Methodological and Technological issues in Technology Transfer

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11.2.1 Adaptation Technologies

Adaptations - such as changes in crops and crop varieties, improved water management and irrigation systems, and changes in planting schedules and tillage practices - will be important in limiting negative effects and taking advantage of beneficial changes in climate. The extent of adaptation depends on the affordability of such measures, particularly in developing countries: access to know-how and technology, the rate of climate change and biophysical constraints such as water availability, soil characteristics and crop genetics. (SPM, SAR of IPCC WG II, 1996)

Many adaptation opportunities suitable for climate change have already been applied by farmers. Table11.1 provides a list of currently available adaptation opportunities that can be applied at the farm or farmer community level. Most available options take advantage of the general flexibility of agricultural systems related with the short management cycles involved. It is likely that autonomous adjustment by farmers will continue to be important as climate changes, provided that farmers have access to the right information and tools. However, some agricultural systems are less flexible, for example because they are constrained by soil quality or water availability, or because they face economic, technological, institutional or cultural barriers. In such cases, autonomous adjustments may not be implemented in time because of lack of awareness (of both problems and solutions), and anticipatory planned adaptation would be required to provide the right conditions (i.e., information and tools) to farmers for autonomous adjustment (Klein and Tol, 1997).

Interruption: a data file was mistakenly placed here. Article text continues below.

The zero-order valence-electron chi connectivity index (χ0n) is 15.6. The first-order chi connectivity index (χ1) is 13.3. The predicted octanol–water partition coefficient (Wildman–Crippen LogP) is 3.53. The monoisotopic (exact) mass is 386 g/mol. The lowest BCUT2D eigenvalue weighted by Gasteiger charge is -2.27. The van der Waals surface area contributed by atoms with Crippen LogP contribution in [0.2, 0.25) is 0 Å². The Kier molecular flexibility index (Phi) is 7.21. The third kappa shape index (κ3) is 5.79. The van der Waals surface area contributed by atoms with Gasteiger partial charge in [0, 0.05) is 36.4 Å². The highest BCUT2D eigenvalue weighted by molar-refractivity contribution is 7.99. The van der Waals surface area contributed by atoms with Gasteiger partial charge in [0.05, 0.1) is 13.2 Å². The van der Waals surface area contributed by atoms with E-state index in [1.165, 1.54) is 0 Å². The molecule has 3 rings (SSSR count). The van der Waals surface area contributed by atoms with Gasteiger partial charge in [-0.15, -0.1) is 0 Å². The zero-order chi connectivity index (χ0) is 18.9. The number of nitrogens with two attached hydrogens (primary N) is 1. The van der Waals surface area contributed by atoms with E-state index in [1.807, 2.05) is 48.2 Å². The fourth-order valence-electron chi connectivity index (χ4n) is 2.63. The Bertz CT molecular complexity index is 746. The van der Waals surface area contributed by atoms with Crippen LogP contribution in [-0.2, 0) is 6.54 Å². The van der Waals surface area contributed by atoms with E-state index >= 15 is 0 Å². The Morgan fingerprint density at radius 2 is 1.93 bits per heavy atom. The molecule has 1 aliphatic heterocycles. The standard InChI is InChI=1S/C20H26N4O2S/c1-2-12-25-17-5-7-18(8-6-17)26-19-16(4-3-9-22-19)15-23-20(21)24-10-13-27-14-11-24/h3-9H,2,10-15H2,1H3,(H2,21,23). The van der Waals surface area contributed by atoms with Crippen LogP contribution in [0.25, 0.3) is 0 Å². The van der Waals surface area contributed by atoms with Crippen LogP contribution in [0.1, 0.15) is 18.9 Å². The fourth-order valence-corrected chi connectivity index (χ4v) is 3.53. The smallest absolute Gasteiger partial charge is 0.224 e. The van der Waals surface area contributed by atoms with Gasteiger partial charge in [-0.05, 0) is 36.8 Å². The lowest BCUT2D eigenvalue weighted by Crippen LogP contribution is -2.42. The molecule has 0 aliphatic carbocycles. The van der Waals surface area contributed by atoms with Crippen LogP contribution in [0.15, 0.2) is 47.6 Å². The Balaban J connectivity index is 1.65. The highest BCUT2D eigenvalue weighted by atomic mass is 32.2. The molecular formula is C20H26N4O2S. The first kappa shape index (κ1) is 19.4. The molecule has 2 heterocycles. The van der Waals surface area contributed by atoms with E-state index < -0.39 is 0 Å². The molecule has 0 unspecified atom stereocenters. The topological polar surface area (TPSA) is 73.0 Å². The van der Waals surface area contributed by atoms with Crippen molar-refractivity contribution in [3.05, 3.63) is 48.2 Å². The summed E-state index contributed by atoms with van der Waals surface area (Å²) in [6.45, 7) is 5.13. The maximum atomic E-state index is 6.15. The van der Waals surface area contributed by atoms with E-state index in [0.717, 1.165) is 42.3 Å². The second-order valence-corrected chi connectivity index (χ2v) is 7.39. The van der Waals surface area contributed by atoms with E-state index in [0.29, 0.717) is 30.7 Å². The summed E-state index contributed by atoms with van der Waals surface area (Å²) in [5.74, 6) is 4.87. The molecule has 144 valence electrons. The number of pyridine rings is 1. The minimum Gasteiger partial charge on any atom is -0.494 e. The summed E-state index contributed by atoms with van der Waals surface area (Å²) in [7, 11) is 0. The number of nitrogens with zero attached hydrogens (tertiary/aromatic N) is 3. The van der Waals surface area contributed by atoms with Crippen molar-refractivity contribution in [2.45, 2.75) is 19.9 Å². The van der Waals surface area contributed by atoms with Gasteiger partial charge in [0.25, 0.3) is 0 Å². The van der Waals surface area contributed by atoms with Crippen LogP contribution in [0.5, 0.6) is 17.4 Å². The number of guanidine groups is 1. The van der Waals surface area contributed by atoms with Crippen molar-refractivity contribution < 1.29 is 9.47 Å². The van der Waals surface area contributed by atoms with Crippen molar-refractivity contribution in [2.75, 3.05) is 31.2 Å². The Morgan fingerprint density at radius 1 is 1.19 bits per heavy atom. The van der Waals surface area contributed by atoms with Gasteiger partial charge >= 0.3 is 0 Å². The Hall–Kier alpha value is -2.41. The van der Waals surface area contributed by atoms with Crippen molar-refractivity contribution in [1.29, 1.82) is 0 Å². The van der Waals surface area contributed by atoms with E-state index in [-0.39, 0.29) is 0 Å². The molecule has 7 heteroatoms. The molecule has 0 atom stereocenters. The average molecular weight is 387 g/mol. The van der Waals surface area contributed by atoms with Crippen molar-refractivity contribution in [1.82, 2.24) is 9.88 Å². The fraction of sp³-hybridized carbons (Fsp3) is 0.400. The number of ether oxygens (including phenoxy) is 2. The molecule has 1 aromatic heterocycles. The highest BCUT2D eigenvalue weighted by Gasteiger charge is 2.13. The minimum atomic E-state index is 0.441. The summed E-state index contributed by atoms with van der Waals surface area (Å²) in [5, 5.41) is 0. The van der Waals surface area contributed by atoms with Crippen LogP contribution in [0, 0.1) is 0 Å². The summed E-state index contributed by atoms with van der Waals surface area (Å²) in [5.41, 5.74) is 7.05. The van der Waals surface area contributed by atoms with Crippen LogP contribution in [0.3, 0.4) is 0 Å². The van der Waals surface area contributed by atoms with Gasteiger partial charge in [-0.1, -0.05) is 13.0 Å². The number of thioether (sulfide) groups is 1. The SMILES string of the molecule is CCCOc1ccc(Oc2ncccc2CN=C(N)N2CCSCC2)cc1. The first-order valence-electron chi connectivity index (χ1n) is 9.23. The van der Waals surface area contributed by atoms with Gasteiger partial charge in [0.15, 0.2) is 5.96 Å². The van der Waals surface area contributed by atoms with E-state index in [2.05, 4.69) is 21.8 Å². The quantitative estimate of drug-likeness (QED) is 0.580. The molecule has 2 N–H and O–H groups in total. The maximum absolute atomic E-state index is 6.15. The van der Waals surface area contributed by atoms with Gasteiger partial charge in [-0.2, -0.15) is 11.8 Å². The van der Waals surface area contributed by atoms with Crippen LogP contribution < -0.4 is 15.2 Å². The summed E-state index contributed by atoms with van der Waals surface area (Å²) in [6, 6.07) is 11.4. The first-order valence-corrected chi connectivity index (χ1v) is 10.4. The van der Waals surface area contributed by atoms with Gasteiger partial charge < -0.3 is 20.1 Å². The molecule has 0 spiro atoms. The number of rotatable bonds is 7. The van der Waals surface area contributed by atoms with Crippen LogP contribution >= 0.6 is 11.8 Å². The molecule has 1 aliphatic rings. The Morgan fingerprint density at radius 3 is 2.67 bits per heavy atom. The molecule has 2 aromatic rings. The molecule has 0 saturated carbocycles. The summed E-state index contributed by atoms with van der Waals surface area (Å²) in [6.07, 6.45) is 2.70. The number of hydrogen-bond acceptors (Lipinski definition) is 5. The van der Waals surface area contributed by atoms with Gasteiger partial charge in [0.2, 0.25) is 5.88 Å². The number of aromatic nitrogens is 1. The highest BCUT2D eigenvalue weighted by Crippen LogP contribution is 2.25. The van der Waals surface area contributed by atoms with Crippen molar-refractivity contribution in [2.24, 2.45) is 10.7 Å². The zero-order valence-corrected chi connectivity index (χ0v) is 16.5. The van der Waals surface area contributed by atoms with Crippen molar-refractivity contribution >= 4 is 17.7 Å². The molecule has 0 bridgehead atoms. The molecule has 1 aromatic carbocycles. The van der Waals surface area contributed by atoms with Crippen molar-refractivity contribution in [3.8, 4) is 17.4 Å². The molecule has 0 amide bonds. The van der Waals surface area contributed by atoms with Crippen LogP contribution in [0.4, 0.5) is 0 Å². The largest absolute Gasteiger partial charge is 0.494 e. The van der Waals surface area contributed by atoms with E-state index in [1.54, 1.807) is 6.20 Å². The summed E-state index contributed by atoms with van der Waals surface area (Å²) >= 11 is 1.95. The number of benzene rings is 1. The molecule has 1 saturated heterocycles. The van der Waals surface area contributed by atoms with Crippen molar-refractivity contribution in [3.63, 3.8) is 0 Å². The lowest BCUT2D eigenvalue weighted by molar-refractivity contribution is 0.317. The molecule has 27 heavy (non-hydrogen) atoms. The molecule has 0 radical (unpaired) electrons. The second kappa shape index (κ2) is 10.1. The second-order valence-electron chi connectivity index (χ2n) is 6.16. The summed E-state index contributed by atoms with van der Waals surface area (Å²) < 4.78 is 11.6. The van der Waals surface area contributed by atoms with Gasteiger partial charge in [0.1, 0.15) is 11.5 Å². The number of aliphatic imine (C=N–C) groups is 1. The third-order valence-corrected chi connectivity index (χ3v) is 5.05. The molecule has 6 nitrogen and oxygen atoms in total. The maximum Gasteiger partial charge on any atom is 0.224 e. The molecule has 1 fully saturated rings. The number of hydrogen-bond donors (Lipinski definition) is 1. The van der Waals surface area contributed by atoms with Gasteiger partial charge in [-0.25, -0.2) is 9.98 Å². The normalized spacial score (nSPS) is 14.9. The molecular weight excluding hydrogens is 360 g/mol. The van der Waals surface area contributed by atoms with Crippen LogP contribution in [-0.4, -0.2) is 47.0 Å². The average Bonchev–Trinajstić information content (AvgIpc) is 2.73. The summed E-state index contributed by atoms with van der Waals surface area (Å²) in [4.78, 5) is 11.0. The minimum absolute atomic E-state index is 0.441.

Anticipatory strategies for adaptation to climate change and climate variability aim to increase flexibility so as to allow the type of adjustments shown in Table 11.1. For example, increasing the variety of crops may require the introduction of new knowledge and machinery to a farming community. However, as climate changes, the technologies listed in Table 11.1 may not be sufficient, and the need may arise for the development of new technologies to allow farmers to cope better with anticipated climate-change impacts, and to reduce the costs of adaptation (Klein and Tol, 1997).

Table 11.1 Examples of adaptation opportunities to climate-change impacts on agricultural systems (Smit, 1993).
Response strategy Adaptation options
Use different crops or varieties to match changing water supply and temperature conditions
  • Conduct research to develop new crop varieties
  • Improve distribution networks
Change land topography to reduce runoff, improve water uptake and reduce wind erosion
  • Subdivide large fields
  • Grass waterways
  • Land leveling
  • Waterway-leveled pans
  • Bench terracing
  • Tied ridges
  • Deep plowing
  • Roughen land surface
  • Use windbreaks
Introduce systems to improve water use and availability and control soil erosion
  • Low-cost pumps and water supplies
  • Dormant season irrigation
  • Line canals or install pipes
  • Use brackish water where possible
  • Concentrate irrigation water during peak-growth period
  • Level fields, recycle tailwater, irrigate alternate furrows
  • Drip-irrigation systems
  • Diversions
Change farming practices to conserve soil moisture and
nutrients, reduce runoff and control soil erosion
  • Conventional bare fallow
  • Stubble/straw mulching
  • Minimum tillage
  • Crop rotation
  • Contour cropping to slope
  • Avoid monocropping -
  • Chisel up soil clods
  • Use lower planting densities
Change timing of farm operations to better fit new climatic conditions
  • Advance sowing dates to offset moisture stress during warm period

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